The bottom line according to Aditya Bardia, M.D., lead author of the study, is that antioxidants do not lower the risk of cancer and beta carotene might actually increase cancer risk among smokers. Selenium might have beneficial properties, but it cannot be recommended for general use until more evidence is available.
In addition to Drs. Montori and Bardia, authors of the article include James Cerhan, M.D., Ph.D.; Amit Sood, M.D.; Paul Limburg, M.D.; and Patricia Erwin, all of Mayo Clinic; and Imad Tleyjeh, M.D., King Fahd Medical City, Riyadh, Saudi Arabia.
Researchers Issue Practical Guidelines for Workplace Drug Screening
Commonly used in health care, workplace and criminal settings, drug testing has become widespread during the past decade. Urine drug screens have been the most common method for analysis because of ease of sampling. But this form of testing does not always yield accurate results, and serious medical or social consequences can occur when results are not confirmed by additional testing. In the January issue of Mayo Clinic Proceedings, researchers provide up-to-date information about proper evaluation of urine drug screens. The authors also examine the potential problems associated with testing for several commonly abused drugs (including alcohol, amphetamines, benzodiazepines, opioids, marijuana, cocaine, phencyclidine (PCP), and tricyclic antidepressants) and they discuss how to evaluate urine drug screens for adulterations, substitutions and potential false-positive results.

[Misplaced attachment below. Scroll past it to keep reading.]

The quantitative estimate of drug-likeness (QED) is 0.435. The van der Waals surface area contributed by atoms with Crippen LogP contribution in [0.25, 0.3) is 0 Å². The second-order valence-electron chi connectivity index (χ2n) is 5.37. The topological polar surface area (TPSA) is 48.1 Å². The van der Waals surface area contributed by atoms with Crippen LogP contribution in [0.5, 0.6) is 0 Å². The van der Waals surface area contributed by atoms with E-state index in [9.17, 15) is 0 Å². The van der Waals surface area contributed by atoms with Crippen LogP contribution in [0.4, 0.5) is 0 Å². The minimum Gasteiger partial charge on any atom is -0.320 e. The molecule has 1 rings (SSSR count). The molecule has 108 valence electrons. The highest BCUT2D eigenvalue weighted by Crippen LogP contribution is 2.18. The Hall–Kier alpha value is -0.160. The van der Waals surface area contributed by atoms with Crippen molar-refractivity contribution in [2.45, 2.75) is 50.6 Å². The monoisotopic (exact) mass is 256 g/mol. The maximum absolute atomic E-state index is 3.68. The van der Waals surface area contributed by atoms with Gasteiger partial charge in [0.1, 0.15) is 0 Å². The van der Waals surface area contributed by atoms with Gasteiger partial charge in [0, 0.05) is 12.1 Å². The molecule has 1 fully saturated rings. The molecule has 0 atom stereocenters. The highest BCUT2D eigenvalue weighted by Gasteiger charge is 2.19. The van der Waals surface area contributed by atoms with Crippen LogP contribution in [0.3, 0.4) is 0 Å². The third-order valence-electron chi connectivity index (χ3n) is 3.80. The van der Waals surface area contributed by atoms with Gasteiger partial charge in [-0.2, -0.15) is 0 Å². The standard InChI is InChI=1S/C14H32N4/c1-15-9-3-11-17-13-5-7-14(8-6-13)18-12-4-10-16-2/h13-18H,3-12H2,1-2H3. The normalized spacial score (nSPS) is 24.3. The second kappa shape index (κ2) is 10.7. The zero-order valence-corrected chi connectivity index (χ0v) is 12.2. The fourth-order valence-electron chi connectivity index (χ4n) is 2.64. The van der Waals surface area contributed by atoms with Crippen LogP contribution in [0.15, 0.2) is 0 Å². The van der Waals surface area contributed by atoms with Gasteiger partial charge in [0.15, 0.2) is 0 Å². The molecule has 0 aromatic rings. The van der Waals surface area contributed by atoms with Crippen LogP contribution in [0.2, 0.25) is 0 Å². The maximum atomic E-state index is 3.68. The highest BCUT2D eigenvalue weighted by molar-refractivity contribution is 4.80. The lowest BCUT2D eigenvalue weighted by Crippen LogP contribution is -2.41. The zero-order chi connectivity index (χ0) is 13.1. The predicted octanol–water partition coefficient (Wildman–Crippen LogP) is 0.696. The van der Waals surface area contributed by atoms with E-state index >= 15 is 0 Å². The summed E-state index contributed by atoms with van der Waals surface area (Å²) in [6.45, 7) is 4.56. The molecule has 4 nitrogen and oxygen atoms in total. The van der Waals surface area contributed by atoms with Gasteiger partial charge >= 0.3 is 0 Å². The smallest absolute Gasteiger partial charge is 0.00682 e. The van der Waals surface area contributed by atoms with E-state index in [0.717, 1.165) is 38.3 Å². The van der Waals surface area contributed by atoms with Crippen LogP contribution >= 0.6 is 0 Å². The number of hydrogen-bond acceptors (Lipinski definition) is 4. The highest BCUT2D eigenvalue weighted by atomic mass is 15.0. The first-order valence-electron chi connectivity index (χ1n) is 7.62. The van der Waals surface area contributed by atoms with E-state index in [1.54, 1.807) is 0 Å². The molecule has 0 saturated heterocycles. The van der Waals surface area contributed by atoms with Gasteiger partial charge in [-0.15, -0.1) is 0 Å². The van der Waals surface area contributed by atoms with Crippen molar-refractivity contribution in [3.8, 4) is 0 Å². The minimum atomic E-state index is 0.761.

Authors of this article are Karen Moeller, PharmD., Pharmacy School,
University of Kansas Medical Center, Kansas City; Kelly Lee, PharmD.,
Department of Clinical Pharmacy, UCSD Skaggs School of Pharmacy and
Pharmaceutical Sciences, La Jolla, Calif.; and Julie Kissack, PharmD.,
Department of Pharmacy Practice, Mercer University, Col
|SOURCE Mayo Clinic Proceedings|
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